AFSA’s Personal Insolvency Compliance Report 2017-2018 may be rather welcome in its positive reporting of its findings in relation to its regulation of trustees in bankruptcy under the Bankruptcy Act, including the Official Trustee.
The report may be read here.
The AFSA Report gives a different picture than the equivalent ASIC report for the same period.
Although the two regulators administer the same Division 40 regulatory laws applying to both liquidators and trustees that were introduced by the Insolvency Law Reform Act 2016 commencing 1 March 2017, and they often regulate the same individuals (those registered as both a trustee and a liquidator), AFSA’s Report shows much less need to rely on the new ILRA regulatory tools than that of ASIC.
As we have explained, ASIC equivalent report said that it:
- “successfully used” a number of directions to liquidators to comply (ss 40-5, 40-10, 40-15) “on several occasions … either to resolve our concerns by achieving compliance or to advance our investigations”;
- served 2 show cause notices under s 40-40;
- exercised its power under s 40-111 to remove a bankrupt liquidator from the register of liquidators; and
- served three section 30B notices under the ASIC Act on liquidators requesting information.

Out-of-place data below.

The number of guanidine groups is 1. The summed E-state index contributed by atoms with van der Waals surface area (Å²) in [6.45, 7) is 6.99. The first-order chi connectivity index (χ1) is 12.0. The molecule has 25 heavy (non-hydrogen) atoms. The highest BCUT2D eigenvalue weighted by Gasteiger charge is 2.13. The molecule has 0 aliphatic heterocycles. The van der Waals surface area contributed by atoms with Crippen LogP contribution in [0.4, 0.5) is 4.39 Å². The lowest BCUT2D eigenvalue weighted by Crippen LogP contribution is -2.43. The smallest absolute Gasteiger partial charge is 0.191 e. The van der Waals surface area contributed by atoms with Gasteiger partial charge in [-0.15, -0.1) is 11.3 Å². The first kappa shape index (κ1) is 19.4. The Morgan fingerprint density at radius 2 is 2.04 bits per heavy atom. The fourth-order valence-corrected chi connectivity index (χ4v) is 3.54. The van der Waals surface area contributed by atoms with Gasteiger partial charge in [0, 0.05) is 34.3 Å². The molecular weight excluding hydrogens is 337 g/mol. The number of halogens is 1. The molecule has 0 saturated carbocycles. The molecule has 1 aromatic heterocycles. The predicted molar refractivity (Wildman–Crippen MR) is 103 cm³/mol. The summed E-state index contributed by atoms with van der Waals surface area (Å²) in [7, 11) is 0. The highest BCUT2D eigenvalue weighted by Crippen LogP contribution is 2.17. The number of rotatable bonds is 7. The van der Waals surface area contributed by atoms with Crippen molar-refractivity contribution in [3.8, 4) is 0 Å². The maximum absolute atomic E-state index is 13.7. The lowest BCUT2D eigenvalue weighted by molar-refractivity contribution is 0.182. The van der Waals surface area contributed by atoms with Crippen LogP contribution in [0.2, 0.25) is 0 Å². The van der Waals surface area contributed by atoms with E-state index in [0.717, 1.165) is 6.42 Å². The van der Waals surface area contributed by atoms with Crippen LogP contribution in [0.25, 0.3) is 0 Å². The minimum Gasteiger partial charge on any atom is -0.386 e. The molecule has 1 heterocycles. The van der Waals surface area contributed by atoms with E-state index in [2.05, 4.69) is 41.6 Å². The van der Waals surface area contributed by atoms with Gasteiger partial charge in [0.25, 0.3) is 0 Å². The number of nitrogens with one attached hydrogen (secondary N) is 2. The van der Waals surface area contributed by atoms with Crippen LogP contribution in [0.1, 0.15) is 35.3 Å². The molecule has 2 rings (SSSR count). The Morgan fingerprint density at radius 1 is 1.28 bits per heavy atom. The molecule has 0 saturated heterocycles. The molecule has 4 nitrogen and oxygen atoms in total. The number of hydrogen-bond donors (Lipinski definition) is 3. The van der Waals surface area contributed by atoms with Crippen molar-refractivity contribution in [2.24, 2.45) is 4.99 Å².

In comparison, AFSA simply reports on one s 40-40 show cause notice, which presumably was the matter of Thomson.
This could simply be because trustees are better at their task than liquidators, or that each of the regulators takes different approaches. The role of ARITA and the other industry bodies, the subject of a following report, is not shown.
In that respect, ASIC did not report, nor did AFSA, on any s 40-100 industry notices lodged by ARITA, or its members, for example in relation to any of the concerns about pre-insolvency advisers, or more serious misconduct, or any exchanges of confidential misconduct information now regulated under the ILRA changes.
AFSA’s Report explained how it ensured that trustees understood and complied with the new ILRA provisions ‘which took effect on 1 September 2017’, but it did not explain how trustees and ARITA and the industry bodies understood and attended to their new authority under the earlier regulatory laws commencing 1 March 2017.
It may be that AFSA has offered guidance to the industry bodies on their new authority and obligations, or that it is till yet to come. That may be the real explanation for why the new regulatory tools appears to be so little used; either that, or they were never needed.